email advice: The cheapest option to get a place on the balloons is to contact an agent rather than booking direct, they'll be able to slice quite a few $$$ of the ticket price. Just send an email to a few agents here & see what prices come back, plenty of agents on a google search, they're all pretty much the same.
- Flights. most people choose to hop around Burma by domestic airline due to the condition of roads and slow speed of trains. Several reliable airlines fly to Bagan from Yangon, including Yangon Airways, Air Bagan and Myanmar Airways for a cost of around $60.
- Trains run overnight from Yangon leaving at 10pm and arriving about 8am. Sleepers are not currently available so this is not a comfortable option. Trains also run to Pagan from Mandalay, twice a day, taking 7 hours. Tickets are cheap but conditions more like cattle cars than passenger cars that westerners are used to, with little or no space for bottoms or baggage storage.
- Buses are the backpacker's best friend, with good ones leaving Yangon in the afternoon and arriving the next morning.
- Ferries. The last interesting public transport option is a ferry downstream from Mandalay, taking five hours but costing a pricey $25+. Upstream is also available for less cost but a lot more time, maybe up to two days.
More general domestic transport information.
Stay in Old Bagan if you can afford it and don't mind feeding the government. There are only a handful of top end hotels in the area.
The 5/ 6 km distance to the New Town or Nyaung U is quite a hike especially at the end of the day after
dark, so bike rental and a torch is the cheap way home.
Avoid the out-of-the-way bigger hotels in Nyaung U (aka Naung u and variations!)
that charge prices similar to the great hotels of Old Bagan.
If you like a lively evening atmosphere, stay in Nyaung-U
which has a lot of tourist-oriented facilities such as guest houses,
restaurants and money changing, in addition to the airport.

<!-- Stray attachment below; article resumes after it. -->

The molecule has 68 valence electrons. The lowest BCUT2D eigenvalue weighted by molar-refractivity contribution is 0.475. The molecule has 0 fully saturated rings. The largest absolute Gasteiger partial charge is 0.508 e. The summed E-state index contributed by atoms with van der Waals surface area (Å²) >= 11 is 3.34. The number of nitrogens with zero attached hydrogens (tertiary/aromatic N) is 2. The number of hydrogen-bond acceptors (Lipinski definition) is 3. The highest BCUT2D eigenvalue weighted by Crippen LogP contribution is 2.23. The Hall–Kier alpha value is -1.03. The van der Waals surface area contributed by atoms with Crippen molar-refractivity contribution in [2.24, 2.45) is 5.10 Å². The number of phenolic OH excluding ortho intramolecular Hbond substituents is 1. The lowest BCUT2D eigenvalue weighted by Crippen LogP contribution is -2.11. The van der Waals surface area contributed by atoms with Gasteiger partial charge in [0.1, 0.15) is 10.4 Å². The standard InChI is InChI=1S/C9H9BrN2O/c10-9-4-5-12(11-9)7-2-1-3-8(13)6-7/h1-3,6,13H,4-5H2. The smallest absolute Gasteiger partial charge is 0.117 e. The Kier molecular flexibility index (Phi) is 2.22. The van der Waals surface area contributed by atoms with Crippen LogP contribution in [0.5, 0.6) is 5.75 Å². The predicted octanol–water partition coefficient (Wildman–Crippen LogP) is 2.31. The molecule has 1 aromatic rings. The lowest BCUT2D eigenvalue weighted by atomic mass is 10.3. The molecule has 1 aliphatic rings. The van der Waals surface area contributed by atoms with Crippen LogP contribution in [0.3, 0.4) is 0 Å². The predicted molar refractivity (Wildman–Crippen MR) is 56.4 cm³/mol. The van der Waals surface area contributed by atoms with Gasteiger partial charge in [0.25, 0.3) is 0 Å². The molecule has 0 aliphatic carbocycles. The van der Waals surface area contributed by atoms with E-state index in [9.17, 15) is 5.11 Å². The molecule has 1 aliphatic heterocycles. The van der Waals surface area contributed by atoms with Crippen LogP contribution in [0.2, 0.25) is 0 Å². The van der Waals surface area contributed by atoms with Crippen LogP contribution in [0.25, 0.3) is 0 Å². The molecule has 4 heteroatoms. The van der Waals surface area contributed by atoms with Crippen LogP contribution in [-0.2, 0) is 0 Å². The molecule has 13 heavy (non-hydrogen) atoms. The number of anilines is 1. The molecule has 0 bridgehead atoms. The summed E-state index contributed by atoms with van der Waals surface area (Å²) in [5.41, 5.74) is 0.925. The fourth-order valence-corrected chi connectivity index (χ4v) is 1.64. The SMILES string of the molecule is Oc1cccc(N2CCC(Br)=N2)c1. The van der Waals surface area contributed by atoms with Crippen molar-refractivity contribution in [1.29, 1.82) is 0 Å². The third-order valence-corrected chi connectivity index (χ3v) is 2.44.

A couple of riverside restaurants give excellent outdoor shows (traditional
music and dance - touristy but entertaining) while you dine in New
Don't always eat at your hotel. Their kitchens are no more reliable
than other places, their food is expensive and their menus are always
Try local restaurants not targeted at tourists...curry shops,
noodle shops or street food stalls.
Mt. Popa. It's a couple of hour's
drive from Bagan and a steep climb up to *Taung Kalat (monastery)
at the top of the rock.
The drive is more interesting than this geological oddity and its
dilapidated shrines but views are excellent, especially from the gorgeous Popa
Hill Resort hotel.
Mt. Popa is the centre of Burma's Nat (spirit worship) religion,
with the most important and biggest Nat shrine in the country at
the base of the rock, the *Mahagiri shrine.
December-January. The Ananda Festival, when thousands
of monks and locals gather for a huge pagoda festival. Three
days at the full moon.
The full moon time around May-June and November-December. Two big spiritual festivals (Nat Pwes) are held at Mt. Popa.
Lacquerware, the most popular Burma souvenir, is mainly made
There are many workshops and sellers in Pagan, though you can buy
the same stuff in Yangon or Mandalay, and the price is not so different. n.b.
the finest quality goods are often kept in back rooms of many shops.